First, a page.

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Studies seek to improve everyday life after injury, amputation

From the impact of prosthetics on energy and strength to its influence on daily tasks, experts share research being done on musculoskeletal injuries at the Military Health System Research Symposium in Kissimmee, Florida. (Air Force photo by Master Sgt. Adrian Cadiz) From the impact of prosthetics on energy and strength to its influence on daily tasks, experts share research being done on musculoskeletal injuries at the Military Health System Research Symposium in Kissimmee, Florida. (Air Force photo by Master Sgt. Adrian Cadiz)

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Dealing with the ups and downs after an amputation or injury can be difficult and frustrating. From the effects of prosthetics on the energy and strength of a person to the influence on daily tasks, researchers look for answers that lead to solutions. During this week’s Military Health System Research Symposium in Kissimmee, Florida, experts share insight into the growing area of research studying different aspects of everyday life after an injury.

Dr. Brittney Mazzone, a research physical therapist with the Extremity Trauma and Amputation Center of Excellence, or EACE, and the Naval Medical Center San Diego, studied tobacco and alcohol use among 120 service members, all males with an average age of 26, one year before and one year after a below-knee amputation.

“We did have significant findings for both tobacco and alcohol use,” said Mazzone, while speaking at the Military Health System Research Symposium Aug. 28. For tobacco use, 42.7 percent reported using the product before the procedure and the number increased to 57.5 after. Alcohol use was reported in 50.4 percent of subjects before the amputation, whereas the number increased to 68.6 percent after. While this study was small in sample size, the study will expand from 120 to 2,000 service members, with an additional focus on different types of amputations.

“It’s already known that these habits can be detrimental to one’s health,” said Mazzone, who stressed that tobacco use can lead to complications after an amputation, including failure to heal. Alcohol can increase risk for musculoskeletal conditions, heart and liver diseases, and diabetes. It can also lead to complications after an amputation, including poor wound healing, infection, sepsis, pneumonia, bleeding, longer hospital stays, and possibly admission into an intensive care unit, said Mazzone. Having this kind of information can show where service members and veterans may need additional support to lead healthier lives. Programs, such as UcanQuit2 and That Guy are available to help service members and veterans quit tobacco and alcohol use.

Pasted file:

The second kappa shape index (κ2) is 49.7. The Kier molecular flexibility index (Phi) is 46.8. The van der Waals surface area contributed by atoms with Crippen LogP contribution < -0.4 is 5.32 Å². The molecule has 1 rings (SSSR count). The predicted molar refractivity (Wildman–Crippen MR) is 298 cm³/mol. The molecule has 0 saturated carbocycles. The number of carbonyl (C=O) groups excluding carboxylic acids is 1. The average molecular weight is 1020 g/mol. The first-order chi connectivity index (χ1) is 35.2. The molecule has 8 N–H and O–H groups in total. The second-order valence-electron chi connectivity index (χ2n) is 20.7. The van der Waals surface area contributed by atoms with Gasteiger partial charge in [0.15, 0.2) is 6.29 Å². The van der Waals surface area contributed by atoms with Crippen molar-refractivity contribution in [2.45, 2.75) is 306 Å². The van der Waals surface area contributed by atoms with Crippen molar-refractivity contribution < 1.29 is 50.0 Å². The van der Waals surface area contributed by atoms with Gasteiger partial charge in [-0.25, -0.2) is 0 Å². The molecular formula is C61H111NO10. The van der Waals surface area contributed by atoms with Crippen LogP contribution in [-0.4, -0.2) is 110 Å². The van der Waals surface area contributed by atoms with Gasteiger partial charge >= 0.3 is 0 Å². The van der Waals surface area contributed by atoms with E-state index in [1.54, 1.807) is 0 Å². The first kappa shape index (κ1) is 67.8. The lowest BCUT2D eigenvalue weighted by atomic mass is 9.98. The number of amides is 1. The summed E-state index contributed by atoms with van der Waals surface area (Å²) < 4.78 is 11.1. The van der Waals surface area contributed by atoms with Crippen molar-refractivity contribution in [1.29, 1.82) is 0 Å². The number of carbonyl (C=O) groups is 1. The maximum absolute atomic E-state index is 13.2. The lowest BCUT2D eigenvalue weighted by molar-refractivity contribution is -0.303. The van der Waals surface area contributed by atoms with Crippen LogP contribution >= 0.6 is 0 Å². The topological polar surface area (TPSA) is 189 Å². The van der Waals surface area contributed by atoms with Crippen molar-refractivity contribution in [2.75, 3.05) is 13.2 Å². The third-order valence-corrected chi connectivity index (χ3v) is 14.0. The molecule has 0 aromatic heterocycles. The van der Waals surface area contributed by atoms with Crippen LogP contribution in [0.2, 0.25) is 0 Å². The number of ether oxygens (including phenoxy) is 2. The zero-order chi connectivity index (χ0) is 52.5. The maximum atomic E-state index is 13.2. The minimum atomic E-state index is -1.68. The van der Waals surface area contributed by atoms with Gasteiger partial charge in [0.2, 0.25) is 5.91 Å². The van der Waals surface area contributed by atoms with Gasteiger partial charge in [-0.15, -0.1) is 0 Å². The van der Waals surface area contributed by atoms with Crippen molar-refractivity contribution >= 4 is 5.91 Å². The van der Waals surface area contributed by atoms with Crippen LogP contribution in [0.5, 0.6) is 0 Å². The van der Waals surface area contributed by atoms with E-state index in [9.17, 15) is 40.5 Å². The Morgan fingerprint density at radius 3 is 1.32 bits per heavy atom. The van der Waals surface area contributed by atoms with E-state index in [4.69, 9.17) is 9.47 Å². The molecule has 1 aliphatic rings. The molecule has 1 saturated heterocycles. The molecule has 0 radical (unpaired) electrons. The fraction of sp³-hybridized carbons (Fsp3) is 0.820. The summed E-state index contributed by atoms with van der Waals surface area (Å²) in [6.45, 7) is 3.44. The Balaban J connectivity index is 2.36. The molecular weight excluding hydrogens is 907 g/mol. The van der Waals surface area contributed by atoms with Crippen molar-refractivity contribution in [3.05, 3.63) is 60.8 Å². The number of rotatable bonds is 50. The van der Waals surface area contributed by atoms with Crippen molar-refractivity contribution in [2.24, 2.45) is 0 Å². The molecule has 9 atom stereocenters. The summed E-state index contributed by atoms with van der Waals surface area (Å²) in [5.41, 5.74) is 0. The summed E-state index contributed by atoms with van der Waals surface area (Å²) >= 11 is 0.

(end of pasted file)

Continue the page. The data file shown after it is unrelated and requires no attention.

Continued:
Researchers also reported on other studies related to recovery from amputation or limb injury. Jill Cancio, an occupational therapist with EACE, studied the validity of a hand-function exercise for patients who have a hand injury. The study involved subjects doing a test including about 20 everyday tasks, such as putting pills into a pill box, folding clothes, and packing a suitcase, with their dominant or non-dominant hand.

“Hand functions affect all aspects of one’s life,” said Cancio. “Understanding individual hand function can assist therapists with the process of determining relevant treatment approaches and realistic treatment outcomes.”

Research suggests that the dominant and non-dominant hands each function differently during task performance, said Cancio. Because of these differences, it’s important for rehabilitation professionals to separately assess their abilities. The study shows a ‘suitcase-packing activity’ has validity in recognizing and diagnosing functional abilities after a hand injury. Future research can use this information to focus on more specific groups, such as patients with amputations, said Cancio.

The Military Health System Research Symposium brings together medical providers, researchers, and senior leaders to share research and health care advancements. The symposium highlights research for combat casualty care, operational medicine, clinical and rehabilitative medicine, and infectious diseases.

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